National Resources Stuck in Regulatory Gridlock

Prof. Dindo Manhit, President at the Stratbase ADR Institute

The Chamber of Mines of the Philippines and allied industries of mining are holding this year’s Mining Philippines International Conference to again gather global experts and distinguished delegates in a three day forum to exchange  insights on current issues and concerns confronting Philippine mining. The theme “Building from the Ground Up: The Role of Mining in Global Development” shows that despite ongoing regulatory challenges, the industry continues to move forward and is already looking at their prospects in the next government.

The Philippines is undoubtedly one of the world’s richest when it comes to natural resources. The same geological processes that had shaped the archipelago to what it is today also endowed its territory with natural resources such as minerals in amounts that put the country at the top globally.


Unfortunately, we remain to be among the poorest nations in the planet despite such abundance of resources. We are naturally geared towards becoming rich but we have not yet found a way to manage our resources in a manner that translates to economic might.

What is the reason for this? Simple.

Unstable regulatory environment.

In the mining industry, for example, the country ranks at least fifth in the world in terms of reserves of strategic minerals like gold, copper, and nickel. These minerals, however, remain under ground, with mining investments not coming in because of flip-flopping government policies.

When the present Mining Law was enacted in 1995, it was lauded for being more sophisticated in social and environmental considerations than most of its counterparts in other countries. The success of attracting responsible miners proved short-lived, however, as the constitutionality of the law was questioned before the Supreme Court soon after its passage.

It was only in 2005 when the High Tribunal ruled in favor of the Mining Act’s validity. Then, just when mining investments in the country was picking up and its contribution to the economy was finally being felt, Executive Order No. 79 was issued in 2012. Aside from the creation of a Mining Industry Coordinating Council (MICC), this policy turn also marked the imposition of a mining permit moratorium. This means the government cannot enter into new mineral agreements until the national coffers are guaranteed an increase in income from mining through a revised revenue-sharing scheme.

To this day, the ban on mining continues to be in effect, as Congress has yet to enact a law embodying the mining revenue sharing scheme the government wants. The window of opportunity to pass such law, and lift the moratorium, becomes more remote as the sine die adjournment of legislative sessions draws near in time for the 2016 general elections. Congress cannot solely take the blame for the inaction. The multi-agency MICC was tasked to formulate the new revenue-sharing scheme, supposedly in consultation with the concerned stakeholders, and it took the body several years to come up with the proposal that is now embodied in House Bill No. 5367. Despite taking precious time to draft what should’ve been a measure that increases government revenue, HB5367, if passed, could very well have the exact opposite effect. The proposed revenue sharing scheme would render the Philippine mining industry so uncompetitive, that no decent, or responsible, investor would bother coming in. The Chamber of Mines of the Philippines (COMP) rightly equated the proposal to killing the goose that lays the golden egg.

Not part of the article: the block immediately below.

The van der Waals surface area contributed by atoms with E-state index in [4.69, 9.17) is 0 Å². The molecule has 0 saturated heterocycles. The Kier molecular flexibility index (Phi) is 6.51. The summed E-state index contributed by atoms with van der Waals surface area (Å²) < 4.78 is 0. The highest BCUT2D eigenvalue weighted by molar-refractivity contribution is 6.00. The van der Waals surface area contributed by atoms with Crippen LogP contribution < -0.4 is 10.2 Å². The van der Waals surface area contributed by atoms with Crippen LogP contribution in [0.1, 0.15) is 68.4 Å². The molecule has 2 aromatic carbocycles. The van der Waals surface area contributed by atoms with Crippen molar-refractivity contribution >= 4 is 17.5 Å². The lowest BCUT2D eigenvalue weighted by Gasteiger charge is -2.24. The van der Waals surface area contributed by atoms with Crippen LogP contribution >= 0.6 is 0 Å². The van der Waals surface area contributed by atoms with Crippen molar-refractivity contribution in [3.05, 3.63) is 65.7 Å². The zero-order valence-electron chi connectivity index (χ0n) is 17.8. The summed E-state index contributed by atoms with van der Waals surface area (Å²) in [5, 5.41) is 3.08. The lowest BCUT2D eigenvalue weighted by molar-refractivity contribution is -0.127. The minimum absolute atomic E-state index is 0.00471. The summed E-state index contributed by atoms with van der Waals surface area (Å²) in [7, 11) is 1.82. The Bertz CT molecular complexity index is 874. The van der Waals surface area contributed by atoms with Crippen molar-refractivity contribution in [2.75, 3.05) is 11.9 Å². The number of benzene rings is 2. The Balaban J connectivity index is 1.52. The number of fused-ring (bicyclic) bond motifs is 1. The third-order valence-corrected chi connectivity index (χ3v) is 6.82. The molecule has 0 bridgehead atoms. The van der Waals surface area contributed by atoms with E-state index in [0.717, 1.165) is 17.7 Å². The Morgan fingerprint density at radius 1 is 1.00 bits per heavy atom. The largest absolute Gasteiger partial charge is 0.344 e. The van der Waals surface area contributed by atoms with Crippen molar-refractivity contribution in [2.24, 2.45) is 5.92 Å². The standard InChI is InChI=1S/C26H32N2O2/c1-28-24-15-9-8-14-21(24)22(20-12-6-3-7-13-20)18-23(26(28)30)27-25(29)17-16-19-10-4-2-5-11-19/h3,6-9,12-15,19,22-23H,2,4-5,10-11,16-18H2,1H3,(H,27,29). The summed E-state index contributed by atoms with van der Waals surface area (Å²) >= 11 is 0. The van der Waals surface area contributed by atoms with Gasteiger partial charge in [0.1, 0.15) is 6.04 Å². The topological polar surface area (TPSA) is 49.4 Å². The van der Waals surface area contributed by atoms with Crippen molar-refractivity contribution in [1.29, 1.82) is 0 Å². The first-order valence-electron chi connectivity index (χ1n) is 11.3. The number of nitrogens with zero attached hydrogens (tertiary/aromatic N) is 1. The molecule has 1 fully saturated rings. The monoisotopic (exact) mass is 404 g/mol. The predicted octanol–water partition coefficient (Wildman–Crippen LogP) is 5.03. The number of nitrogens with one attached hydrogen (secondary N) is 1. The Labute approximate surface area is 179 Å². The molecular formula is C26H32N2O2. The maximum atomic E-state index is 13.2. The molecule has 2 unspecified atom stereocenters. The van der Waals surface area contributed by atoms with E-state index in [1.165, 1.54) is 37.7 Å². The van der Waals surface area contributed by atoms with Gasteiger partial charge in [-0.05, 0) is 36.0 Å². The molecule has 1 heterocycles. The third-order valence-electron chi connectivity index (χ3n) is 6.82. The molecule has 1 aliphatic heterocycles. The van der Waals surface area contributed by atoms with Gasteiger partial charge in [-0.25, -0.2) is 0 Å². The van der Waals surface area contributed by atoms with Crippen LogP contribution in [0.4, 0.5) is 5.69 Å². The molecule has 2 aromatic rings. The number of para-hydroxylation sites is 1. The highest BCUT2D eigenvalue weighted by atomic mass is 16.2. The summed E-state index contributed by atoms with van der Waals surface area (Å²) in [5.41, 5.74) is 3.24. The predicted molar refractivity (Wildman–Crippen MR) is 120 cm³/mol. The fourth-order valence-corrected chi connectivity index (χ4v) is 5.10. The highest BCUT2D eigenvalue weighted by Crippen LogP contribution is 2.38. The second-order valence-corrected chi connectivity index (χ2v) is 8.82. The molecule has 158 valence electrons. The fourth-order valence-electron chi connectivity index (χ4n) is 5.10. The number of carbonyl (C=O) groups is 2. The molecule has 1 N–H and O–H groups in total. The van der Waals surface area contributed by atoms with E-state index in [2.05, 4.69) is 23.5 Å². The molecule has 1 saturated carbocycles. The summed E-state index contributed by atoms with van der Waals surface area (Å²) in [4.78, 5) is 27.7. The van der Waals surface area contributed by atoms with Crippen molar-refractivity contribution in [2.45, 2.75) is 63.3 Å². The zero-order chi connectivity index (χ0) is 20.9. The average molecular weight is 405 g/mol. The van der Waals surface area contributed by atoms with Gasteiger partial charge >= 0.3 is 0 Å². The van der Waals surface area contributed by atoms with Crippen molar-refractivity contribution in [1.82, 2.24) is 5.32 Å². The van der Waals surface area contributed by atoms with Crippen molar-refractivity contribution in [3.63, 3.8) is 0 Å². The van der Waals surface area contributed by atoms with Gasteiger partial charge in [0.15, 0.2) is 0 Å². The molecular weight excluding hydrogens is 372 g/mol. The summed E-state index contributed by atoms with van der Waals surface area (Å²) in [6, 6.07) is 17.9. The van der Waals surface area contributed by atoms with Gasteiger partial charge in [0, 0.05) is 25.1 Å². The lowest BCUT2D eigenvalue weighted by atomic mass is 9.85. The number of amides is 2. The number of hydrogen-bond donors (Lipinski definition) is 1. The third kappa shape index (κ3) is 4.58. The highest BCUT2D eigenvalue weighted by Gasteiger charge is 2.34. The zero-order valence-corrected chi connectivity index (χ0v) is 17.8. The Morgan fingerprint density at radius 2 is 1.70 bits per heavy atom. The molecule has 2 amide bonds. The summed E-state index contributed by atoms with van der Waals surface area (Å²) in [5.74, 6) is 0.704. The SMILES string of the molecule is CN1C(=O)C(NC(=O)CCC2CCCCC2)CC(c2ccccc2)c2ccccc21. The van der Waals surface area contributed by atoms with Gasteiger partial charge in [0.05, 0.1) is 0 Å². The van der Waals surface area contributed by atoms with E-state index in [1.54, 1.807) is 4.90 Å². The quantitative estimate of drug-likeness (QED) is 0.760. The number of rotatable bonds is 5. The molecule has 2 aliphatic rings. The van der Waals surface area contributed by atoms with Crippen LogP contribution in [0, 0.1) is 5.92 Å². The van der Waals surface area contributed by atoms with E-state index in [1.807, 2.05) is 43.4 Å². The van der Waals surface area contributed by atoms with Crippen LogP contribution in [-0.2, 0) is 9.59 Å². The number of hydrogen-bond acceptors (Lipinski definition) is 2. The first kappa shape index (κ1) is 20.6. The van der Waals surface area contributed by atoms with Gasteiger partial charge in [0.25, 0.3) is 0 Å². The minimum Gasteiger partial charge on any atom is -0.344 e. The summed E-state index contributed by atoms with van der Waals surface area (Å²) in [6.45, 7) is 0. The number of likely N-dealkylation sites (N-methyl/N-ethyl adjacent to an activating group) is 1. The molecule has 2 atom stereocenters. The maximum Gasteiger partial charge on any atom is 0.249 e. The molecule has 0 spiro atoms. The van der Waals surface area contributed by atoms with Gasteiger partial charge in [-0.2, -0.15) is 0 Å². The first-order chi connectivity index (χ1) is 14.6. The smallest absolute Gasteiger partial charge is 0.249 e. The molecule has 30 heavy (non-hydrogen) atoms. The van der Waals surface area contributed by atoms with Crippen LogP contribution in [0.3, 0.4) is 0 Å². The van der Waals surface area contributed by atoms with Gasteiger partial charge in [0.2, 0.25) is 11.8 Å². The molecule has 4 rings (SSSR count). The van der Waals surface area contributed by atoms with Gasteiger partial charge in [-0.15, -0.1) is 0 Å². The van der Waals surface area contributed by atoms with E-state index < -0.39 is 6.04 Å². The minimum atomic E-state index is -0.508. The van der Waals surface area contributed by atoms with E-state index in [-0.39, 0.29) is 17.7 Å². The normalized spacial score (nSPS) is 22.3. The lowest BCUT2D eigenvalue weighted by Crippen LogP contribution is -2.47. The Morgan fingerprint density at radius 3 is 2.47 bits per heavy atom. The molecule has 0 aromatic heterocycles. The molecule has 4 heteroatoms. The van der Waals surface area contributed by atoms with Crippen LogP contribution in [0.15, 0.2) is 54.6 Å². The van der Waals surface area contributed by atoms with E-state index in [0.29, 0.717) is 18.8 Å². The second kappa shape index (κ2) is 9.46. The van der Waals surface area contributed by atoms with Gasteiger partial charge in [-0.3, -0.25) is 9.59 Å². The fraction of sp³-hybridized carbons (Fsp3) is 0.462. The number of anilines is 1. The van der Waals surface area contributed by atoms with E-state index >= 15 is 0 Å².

With mining put to a grinding halt for five years now, much needed contribution to the economy and to rural communities in far-flung areas likewise stagnated. Worse, data reflecting this situation has become a gold mine for anti-mining quarters in their propaganda to bring down the industry to its knees.


With the reputation of mining besmirched more than ever, the average Filipino today opposes mining without realizing that virtually all things that enable him or her to live through his or her day-to-day life come from mining.

From an environmental perspective, the mining moratorium did not do any good either. Instead of meeting the government’s objective of protecting the environment by putting a stop to more large-scale mining operations, illegal, small-scale ones proliferated. Reports of illegal mining from all over the country abound, with very few held accountable. These unlawful activities not only wantonly destroy the environment, they endanger human lives as well through unsound mining practices, like the use of mercury and the profuse boring of unstable holes in the mountains. As these illegal miners extract our resources and destroy the environment at the same time, they do so without paying any taxes.

In undertaking a mining project, people should know that investors take a big risk by investing billions of dollars just for the exploration and the determination whether an area is economically feasible to mine. It takes at least 25 years for a full cycle of mining operations to take place. Changing the rules or policies in the middle of the game does not help the country. With legitimate miners scared away, the country will lose its resources without its people benefitting from them. What we will have left are illegal miners the government cannot control, and an utterly degraded environment.


(Image Source: Manila Bulletin)

The government must listen to the industry experts and understand the complications and long term benefits of a resource that can potentially be one of the major economic drivers of the country. Like the EDSA traffic the huge benefits of our natural resources is stuck in gridlock and will become a political issue in 2016.

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